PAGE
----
Also known as the Street Allotment Guy, Casper Macindoe used the time given to him through furlough to make a difference in his Shrewsbury community.
From a simple idea and a conversation with an acquaintance, to now helping grow produce in over 200 square meters of ground throughout the town. Casper tells us a bit more about this exciting community project…
How did the idea start?
“The Street Allotment Project started as almost by accident. Whilst on furlough from The Crown in Coleham, and suffering a little from cabin fever (having already decorated the entirety of my flat), I began tidying and weeding around the outside. I spied an overgrown plot of land and thought that maybe I could tidy that up as well. After asking the landlord of The Old Bell he informed me it belonged to the Hi-Q garage next door.
Rather than immediately speaking to the manager Rob Mazan – as even to me it seemed peculiar that an unknown person would ask to tidy up – I delayed the question with another jaunt to a well known DIY store.
On route I passed some allotments on Roberts Way. Ping!! The idea of growing veg on the plot seemed perfect and I asked Rob if I could cultivate rather than simply tidy up the 3.5m x 4m plot of scrub land. Having no tools, I borrowed a spade and a fork from a friend and got stuck in.”
Where did you get your seeds and tools from?
“At first I thought this patch of land was gargantuan, never having gardened before in my life. Whilst clearing I decided to fill it with vegetables, and any I didn’t use I could give away to the community. Really that is when the idea was truly born.
Foolishly or in hindsight not so much, I asked the internet for help and donations. Seeds, actual tools, loo roll inners for potting, garden fleece, advice, even a greenhouse as well as an enormous amount of support came flooding in. A truly overwhelming experience.”
How did you go from one plot to many?
“It wasn’t until a few days later when Stuart Coates from the Abbey Pub on Monkmoor Road, Shrewsbury messaged and said he’d seen the project and would like to offer a tract of land that I had an inkling that something special was happening.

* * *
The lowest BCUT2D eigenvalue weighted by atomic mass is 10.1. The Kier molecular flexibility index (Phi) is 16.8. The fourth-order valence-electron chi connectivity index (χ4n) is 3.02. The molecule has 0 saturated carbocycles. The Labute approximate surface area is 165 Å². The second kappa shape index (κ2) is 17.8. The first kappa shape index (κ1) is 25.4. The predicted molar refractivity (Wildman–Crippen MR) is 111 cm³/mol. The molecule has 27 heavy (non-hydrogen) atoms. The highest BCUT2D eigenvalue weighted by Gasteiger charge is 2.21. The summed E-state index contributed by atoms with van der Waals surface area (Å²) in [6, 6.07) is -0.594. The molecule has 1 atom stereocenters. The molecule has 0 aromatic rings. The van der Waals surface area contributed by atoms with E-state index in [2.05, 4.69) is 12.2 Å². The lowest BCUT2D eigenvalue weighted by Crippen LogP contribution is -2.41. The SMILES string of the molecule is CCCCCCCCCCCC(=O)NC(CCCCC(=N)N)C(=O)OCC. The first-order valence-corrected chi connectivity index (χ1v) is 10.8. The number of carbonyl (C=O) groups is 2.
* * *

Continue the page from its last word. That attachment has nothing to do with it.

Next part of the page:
A friend, David Phillips had casually mentioned he thought the project was a good idea so I asked for help with the new plot. We dug out about 20 square meters of land and began planting seeds in trays on window sills at home, all the while posting up dates on the Facebook page created.”
“Ten days later Anthony Brodie from the Monkmoor Pub in Shrewsbury suggested he had a plot of land ideal for the project. It was a mess, but at about 170 square meters it was an opportunity well worth the effort it would take to create a garden producing vegetables for the community. We now have about 200 square meters of growing space.”
What are you growing?
“In the ground at the moment we have a range of vegetables and fruits like first early new potatoes, dwarf broad beans, garlic, carrots, parsnips, iceberg lettuce, strawberries, raspberries both normal and golden. This weekend we have onions going in, lots of onions! Although the first crop will most likely be the allotment classic; the Radish which should be ready in the next few weeks.”
Have you found the community supportive of your project?
“Yes! Support has come from not only individuals but organisations too and Andrew Howe of Shrewsbury Food Hub who has said they will help with the distribution of surplus produce. That coupled with the peculiar luck of being sited next to pubs we believe we will be able to reach the community and offer free veggies to anyone who’d like to take them home.
The project appears to have really struck a chord within the community and donations keep coming in. Only yesterday we received Redcurrant and Tayberry bushes. With this level of support I believe we will be in sore need of more scrub land to convert! By doing that there will come time in the future where volunteers and groups will be able to plant, grow and harvest produce themselves to distribute in their pocket of community.”
How can people get involved?
“We are always in need of volunteers, as over the summer weeds and watering become critical to the success of the project. If you’d like to offer even half an hour a week there is always going to be room , so do contact @streetallotmentguy on Facebook and become one yourself! If you think you may be able to help in other ways, there is always a wish list at the top of the Facebook page. It includes things like chicken wire for our palette composter, and guttering for rainwater collection.
Currently we aren’t accepting monetary donations, as so far we have had every need fulfilled by the extraordinary generosity of Salopians, although in the future we do hope to access grants to really engage the community and feed the need for gardening.
Personally I’d simply like to thank each and every person who has taken the time to donate. Although there are a few of us ‘Street Allotment Guys’ out there digging and planting the project has been, and continues to be sustained by your support. Thank you!”
Casper Macindoe – Street Allotment Guy
Find out more and get involved via Facebook.